When it comes to email split testing most email marketers don’t go beyond subject-line or perhaps day-of-the-week testing. Testing your email creative can significantly increase conversions and click-throughs. Unless you try different options you will likely fail to optimise your email creative. Even if the test doesn’t make any difference, or in fact actually turns out to be detrimental, at least you know this outcome for the future – especially if someone puts the question to you.
Trying to think of what to test can be tricky, so we’ve put together some suggestions on different email creative elements to test with.
When you try these tests always remember to only test one thing at a time, selecting only one variable, and to measure using either click-throughs or conversions as your measure of success. This should be consistent across your test samples.
For example, in a recent set of emails I sent, I tested whether having generic copy would be better or worse than an email that was personalised from me to the individual and included a personalised signature. Having personalised copy and a signature increased my overall conversions from the email by 32 per cent.
Call to action:
1. Above the fold or below the fold
2. Button vs. link
3. Colour of button
4. Shape of button; rounded corners vs. straight corners
5. Call-to-action (CTA) copy: generic action word (like “download,” “click,” “buy,” etc.) vs. creative action word (like “get,” “learn,” “discover,” etc.)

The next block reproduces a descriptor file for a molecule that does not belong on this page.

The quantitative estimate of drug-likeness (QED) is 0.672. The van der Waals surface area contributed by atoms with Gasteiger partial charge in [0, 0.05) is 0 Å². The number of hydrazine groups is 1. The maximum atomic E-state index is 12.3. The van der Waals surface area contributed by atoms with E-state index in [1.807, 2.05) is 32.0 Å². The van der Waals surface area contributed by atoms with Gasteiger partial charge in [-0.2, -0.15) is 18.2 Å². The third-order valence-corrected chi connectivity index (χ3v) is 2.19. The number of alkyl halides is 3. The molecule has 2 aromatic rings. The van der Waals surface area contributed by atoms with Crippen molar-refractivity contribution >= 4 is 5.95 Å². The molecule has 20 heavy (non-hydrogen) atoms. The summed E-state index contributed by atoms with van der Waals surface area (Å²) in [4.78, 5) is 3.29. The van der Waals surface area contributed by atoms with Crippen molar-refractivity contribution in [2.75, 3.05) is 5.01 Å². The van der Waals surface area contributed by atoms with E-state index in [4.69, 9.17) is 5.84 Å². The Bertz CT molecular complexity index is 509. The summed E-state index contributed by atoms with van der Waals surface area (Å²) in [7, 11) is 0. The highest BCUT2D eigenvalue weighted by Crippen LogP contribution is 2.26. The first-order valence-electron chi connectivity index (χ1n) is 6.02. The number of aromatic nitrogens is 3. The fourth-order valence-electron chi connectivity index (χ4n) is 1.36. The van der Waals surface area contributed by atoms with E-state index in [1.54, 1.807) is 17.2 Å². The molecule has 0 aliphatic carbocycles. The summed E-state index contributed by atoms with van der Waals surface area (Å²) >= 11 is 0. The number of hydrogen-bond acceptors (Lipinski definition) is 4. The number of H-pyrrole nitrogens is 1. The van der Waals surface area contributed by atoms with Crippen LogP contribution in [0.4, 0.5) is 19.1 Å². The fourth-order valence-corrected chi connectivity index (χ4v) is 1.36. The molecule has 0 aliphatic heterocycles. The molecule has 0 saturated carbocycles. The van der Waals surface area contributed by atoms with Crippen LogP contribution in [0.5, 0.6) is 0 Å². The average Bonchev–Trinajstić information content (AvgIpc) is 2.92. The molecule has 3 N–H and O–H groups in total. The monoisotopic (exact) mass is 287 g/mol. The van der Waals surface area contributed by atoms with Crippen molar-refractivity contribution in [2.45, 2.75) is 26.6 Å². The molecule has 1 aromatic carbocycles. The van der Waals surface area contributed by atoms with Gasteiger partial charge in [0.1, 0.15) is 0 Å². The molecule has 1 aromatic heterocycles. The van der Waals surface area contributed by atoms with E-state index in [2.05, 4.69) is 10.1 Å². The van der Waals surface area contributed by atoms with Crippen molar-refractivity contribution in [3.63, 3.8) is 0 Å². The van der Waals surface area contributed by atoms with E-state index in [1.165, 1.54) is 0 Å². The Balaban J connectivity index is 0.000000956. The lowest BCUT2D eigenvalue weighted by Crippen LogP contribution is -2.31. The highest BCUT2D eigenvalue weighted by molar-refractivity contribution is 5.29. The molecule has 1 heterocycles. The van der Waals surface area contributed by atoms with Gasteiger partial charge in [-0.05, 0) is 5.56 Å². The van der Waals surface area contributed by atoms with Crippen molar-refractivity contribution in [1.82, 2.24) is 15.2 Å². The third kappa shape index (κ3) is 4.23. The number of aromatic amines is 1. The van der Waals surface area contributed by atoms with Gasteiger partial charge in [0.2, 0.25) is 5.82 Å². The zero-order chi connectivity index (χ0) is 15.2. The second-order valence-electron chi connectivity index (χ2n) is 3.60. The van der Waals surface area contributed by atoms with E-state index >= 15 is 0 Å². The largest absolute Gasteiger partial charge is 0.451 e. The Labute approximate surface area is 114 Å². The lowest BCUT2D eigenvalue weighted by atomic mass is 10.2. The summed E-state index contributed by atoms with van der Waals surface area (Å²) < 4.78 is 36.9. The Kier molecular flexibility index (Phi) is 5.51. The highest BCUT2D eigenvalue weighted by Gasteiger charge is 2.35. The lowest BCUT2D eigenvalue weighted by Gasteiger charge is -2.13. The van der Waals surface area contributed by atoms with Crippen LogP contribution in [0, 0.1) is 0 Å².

6. Personalised CTA (i.e. first name directly within the CTA)
7. CTA button location (top, bottom, left, right)
8. CTA button size
9. Duplicate CTAs to create exit points throughout an email
10. Logo location – top left, top middle, top right, bottom
11. Logo size – bigger vs. smaller
12. Different images – change the actual image itself
13. Smaller images vs. larger images
14. Animated GIFs vs. no animated GIFs
15. Photography vs. illustrations
16. First-name vs. no-first-name personalisation
17. More copy vs. less copy
18. Use only headline CTAs vs. headlines, copy and CTA
19. Prose copy vs. bullet points
20. Hyperlinks to CTAs vs. no hyperlinks
21. Written tone of voice
23. Single-column vs. two-column
24. The order of the stories
25. Single story email vs. multiple story emails
26. Different optimisation for mobile responsiveness; hiding images or menus on a mobile or hiding less important items altogether
27. Long vs. short emails
28. Spacing between email elements
29. Order of content (storytelling/narrative)
30. Sign off your email vs. don’t sign off your email.
31. Postscript vs. no postscript
32. Headshot vs. no headshot